You must allow neighbours to access your property in order to carry out construction, repair or maintenance work on their own property. However, they must give you spoken or written notice, repair any damage they cause and restore your property to its original condition.
Where you need to work on your own property, you may demand access to part of your neighbour’s property for the duration of the work. If your neighbour refuses, you can force him or her to agree, for example by sending a formal notice followed by a court order if necessary.
What to do
If you need access to part of your neighbour’s property in order to carry out work on your own property, you must begin by giving spoken or written notice of your intentions.
Your work must not undermine or compromise the integrity of the buildings, structures or plantations on your neighbour’s property, and you must restore your neighbour’s property to its original condition.
If your neighbour’s property is damaged in any way by your work, you must pay compensation. Compensation may be payable for damage done even if you were not at fault.
Objects or animals encroaching onto someone else's property as a result of superior or natural force
Some incidents can affect relations between neighbours. For example, the wind may blow the roof off your house and onto a neighbour's property, or an animal may jump over several fences onto land situated three properties away.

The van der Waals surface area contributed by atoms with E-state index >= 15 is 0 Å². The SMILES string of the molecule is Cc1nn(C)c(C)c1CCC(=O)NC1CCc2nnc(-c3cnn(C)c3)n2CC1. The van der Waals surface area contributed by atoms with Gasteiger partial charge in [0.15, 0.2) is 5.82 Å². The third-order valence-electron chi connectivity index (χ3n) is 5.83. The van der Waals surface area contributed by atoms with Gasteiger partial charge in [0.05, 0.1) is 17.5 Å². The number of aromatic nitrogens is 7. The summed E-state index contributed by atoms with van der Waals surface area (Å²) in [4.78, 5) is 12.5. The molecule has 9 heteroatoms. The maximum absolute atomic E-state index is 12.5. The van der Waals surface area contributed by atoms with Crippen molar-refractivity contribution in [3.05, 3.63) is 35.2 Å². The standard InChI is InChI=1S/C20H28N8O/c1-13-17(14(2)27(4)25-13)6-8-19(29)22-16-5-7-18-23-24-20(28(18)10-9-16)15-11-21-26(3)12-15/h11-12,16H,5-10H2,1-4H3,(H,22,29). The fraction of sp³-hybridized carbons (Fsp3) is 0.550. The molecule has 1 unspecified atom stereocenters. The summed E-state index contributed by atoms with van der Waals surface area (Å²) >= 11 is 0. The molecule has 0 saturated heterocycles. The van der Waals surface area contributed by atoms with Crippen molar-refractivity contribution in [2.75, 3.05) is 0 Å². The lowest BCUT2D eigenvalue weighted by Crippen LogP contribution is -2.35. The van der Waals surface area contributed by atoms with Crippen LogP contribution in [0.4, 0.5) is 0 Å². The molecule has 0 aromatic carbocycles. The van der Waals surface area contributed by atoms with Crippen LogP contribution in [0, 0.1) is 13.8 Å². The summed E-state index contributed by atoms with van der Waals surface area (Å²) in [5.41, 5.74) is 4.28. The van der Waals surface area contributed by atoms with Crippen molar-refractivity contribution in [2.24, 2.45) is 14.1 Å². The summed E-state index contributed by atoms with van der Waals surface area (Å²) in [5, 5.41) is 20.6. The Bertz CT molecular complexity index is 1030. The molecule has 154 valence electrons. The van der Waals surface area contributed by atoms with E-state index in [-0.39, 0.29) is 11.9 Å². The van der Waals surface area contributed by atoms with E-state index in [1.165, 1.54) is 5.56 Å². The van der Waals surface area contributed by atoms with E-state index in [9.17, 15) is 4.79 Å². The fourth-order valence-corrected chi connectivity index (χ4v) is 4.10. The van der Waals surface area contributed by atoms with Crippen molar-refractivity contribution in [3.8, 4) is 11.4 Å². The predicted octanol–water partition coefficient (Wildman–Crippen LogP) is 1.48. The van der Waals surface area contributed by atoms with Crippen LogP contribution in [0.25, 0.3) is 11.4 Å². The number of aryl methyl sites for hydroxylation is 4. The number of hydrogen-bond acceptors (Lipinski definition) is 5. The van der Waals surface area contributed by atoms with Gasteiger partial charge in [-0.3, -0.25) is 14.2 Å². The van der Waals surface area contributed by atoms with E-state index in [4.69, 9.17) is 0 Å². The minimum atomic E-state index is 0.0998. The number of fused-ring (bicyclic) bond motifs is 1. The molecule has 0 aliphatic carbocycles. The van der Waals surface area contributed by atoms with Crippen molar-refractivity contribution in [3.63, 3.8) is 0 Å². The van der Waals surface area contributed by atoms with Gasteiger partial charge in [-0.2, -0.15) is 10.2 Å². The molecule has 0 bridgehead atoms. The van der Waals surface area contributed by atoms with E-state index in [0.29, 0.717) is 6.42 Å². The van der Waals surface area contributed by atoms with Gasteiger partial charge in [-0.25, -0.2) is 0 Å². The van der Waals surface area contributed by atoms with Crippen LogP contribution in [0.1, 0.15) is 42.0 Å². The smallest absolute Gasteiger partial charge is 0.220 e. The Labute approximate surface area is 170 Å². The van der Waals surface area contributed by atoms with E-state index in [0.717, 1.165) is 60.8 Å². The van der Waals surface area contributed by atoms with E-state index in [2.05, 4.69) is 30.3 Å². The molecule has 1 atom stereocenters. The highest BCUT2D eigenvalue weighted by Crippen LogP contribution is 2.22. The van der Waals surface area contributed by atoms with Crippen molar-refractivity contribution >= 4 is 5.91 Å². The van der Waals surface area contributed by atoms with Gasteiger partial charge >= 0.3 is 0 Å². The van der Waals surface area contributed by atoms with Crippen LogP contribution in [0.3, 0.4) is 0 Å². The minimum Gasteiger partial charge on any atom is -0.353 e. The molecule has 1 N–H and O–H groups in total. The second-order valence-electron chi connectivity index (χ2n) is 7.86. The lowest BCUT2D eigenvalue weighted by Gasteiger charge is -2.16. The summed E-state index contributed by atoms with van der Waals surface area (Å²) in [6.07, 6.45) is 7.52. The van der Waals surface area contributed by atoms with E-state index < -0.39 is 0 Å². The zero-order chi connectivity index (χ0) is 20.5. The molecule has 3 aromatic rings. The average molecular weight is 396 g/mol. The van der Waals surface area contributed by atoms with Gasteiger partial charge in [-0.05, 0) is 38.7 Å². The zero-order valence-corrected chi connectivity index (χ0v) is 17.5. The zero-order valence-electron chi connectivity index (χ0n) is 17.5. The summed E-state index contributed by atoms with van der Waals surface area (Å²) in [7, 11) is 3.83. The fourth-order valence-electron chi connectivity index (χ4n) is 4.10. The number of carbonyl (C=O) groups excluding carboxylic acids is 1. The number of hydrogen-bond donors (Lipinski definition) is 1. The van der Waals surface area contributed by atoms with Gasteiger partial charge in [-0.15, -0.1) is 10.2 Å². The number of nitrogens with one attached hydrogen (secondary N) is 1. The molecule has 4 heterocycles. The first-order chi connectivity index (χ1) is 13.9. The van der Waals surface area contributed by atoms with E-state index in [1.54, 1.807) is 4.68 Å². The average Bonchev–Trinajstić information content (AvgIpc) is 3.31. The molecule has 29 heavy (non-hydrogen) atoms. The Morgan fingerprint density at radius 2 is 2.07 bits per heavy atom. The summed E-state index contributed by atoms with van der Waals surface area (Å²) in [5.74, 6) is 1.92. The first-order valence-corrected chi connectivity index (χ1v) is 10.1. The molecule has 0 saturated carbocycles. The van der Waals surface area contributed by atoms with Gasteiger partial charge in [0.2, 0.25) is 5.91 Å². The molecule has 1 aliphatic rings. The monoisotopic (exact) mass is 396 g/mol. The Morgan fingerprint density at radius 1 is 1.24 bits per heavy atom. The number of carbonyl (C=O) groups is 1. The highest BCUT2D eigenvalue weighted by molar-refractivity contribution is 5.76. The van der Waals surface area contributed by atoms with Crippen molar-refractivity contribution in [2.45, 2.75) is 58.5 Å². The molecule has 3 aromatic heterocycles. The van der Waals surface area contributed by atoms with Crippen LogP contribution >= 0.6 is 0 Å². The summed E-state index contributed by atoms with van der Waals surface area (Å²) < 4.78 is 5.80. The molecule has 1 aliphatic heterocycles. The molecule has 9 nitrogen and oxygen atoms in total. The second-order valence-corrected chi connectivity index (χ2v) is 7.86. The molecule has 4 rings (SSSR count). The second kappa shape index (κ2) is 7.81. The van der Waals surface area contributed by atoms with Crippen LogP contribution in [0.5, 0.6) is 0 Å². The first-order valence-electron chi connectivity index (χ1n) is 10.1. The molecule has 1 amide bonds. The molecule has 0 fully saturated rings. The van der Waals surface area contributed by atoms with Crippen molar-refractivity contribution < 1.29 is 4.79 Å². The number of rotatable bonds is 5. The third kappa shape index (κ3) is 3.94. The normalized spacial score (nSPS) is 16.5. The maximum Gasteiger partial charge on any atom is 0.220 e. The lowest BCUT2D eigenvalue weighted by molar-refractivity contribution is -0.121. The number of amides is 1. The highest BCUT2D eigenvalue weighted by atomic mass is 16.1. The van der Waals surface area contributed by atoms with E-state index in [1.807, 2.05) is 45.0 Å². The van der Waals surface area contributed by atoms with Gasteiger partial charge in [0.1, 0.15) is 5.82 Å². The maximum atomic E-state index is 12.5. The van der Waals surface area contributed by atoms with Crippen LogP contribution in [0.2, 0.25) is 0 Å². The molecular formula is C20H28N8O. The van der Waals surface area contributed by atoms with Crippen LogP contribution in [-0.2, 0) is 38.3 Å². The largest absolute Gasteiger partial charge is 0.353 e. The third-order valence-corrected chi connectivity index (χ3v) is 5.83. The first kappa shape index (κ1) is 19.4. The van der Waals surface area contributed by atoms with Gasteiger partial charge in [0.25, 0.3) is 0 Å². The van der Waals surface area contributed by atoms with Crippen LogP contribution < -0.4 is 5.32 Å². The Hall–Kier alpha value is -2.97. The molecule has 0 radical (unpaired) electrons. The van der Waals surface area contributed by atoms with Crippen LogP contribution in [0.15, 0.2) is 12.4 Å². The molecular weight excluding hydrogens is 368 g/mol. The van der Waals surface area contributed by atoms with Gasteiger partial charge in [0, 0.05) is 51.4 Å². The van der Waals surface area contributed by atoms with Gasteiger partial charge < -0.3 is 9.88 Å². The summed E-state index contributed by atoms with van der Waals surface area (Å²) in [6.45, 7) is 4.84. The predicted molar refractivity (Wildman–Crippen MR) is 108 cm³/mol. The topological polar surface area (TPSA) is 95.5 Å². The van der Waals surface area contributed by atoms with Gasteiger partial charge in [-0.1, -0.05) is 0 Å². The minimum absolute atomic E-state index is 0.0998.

In such cases, if the owner of the property on which the objects or animals end up does not immediately seek out their original owner and return them, he or she must allow the owner to search for and recover them.
The objects or animals continue to belong to their original owner unless he or she abandons the search, in which case they become the property of the person who owns the land on which they have ended up.This person may, if he or she so wishes, ask the court to order the original owner to remove the objects or animals and restore his or her property to its original condition.
Protection of another person’s property
If a building or other structure on your land threatens to collapse onto your neighbour’s land or onto a public road, you must prevent this by repairing or demolishing it as necessary.
In addition, if you erect a building or structure or plant vegetation on your land, you must be careful not to disturb your neighbour’s land or undermine any of his or her buildings, structures or plantations.
Are you in a dispute with a neighbour? Citizen mediation can help you find a satisfactory solution for both parties.